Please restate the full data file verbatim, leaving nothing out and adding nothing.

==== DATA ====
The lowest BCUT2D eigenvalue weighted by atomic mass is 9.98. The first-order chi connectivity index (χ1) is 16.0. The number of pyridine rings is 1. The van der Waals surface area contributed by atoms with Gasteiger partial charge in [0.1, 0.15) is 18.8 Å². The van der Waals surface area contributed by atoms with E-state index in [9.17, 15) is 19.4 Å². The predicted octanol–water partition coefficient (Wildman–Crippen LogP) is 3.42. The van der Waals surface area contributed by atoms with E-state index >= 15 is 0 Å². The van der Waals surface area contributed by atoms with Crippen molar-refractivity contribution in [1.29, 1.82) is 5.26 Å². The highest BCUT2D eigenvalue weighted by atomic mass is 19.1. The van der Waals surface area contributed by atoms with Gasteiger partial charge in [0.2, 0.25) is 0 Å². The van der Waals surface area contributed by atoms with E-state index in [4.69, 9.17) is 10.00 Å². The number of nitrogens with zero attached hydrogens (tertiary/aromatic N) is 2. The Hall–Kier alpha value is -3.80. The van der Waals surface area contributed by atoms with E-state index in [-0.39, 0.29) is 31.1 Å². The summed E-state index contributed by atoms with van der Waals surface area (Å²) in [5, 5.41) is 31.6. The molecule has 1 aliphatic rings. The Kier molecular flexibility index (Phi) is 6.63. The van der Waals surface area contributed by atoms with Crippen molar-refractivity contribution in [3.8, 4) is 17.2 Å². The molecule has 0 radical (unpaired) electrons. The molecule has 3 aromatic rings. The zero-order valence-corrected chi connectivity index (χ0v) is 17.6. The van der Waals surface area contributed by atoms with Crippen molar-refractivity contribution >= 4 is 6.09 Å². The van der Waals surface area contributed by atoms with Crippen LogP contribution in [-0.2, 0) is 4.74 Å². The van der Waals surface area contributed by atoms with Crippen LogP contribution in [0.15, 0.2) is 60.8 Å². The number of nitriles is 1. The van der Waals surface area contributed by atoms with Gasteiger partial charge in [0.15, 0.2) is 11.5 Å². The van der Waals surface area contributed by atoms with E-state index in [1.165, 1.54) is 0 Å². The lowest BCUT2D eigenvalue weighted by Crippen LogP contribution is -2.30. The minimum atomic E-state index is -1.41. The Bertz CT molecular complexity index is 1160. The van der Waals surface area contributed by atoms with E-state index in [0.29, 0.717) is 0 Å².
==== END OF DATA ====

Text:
The lowest BCUT2D eigenvalue weighted by atomic mass is 9.98. The first-order chi connectivity index (χ1) is 16.0. The number of pyridine rings is 1. The van der Waals surface area contributed by atoms with Gasteiger partial charge in [0.1, 0.15) is 18.8 Å². The van der Waals surface area contributed by atoms with E-state index in [9.17, 15) is 19.4 Å². The predicted octanol–water partition coefficient (Wildman–Crippen LogP) is 3.42. The van der Waals surface area contributed by atoms with E-state index >= 15 is 0 Å². The van der Waals surface area contributed by atoms with Crippen molar-refractivity contribution in [1.29, 1.82) is 5.26 Å². The highest BCUT2D eigenvalue weighted by atomic mass is 19.1. The van der Waals surface area contributed by atoms with Gasteiger partial charge in [0.2, 0.25) is 0 Å². The van der Waals surface area contributed by atoms with E-state index in [4.69, 9.17) is 10.00 Å². The number of nitrogens with zero attached hydrogens (tertiary/aromatic N) is 2. The Hall–Kier alpha value is -3.80. The van der Waals surface area contributed by atoms with E-state index in [-0.39, 0.29) is 31.1 Å². The summed E-state index contributed by atoms with van der Waals surface area (Å²) in [5, 5.41) is 31.6. The molecule has 1 aliphatic rings. The Kier molecular flexibility index (Phi) is 6.63. The van der Waals surface area contributed by atoms with Crippen molar-refractivity contribution in [3.8, 4) is 17.2 Å². The molecule has 0 radical (unpaired) electrons. The molecule has 3 aromatic rings. The zero-order valence-corrected chi connectivity index (χ0v) is 17.6. The van der Waals surface area contributed by atoms with Crippen molar-refractivity contribution >= 4 is 6.09 Å². The van der Waals surface area contributed by atoms with Crippen LogP contribution in [-0.2, 0) is 4.74 Å². The van der Waals surface area contributed by atoms with Crippen LogP contribution in [0.15, 0.2) is 60.8 Å². The number of nitriles is 1. The van der Waals surface area contributed by atoms with Gasteiger partial charge in [0.15, 0.2) is 11.5 Å². The van der Waals surface area contributed by atoms with E-state index in [1.165, 1.54) is 0 Å². The lowest BCUT2D eigenvalue weighted by Crippen LogP contribution is -2.30. The minimum atomic E-state index is -1.41. The Bertz CT molecular complexity index is 1160. The van der Waals surface area contributed by atoms with E-state index in [0.29, 0.717) is 0 Å².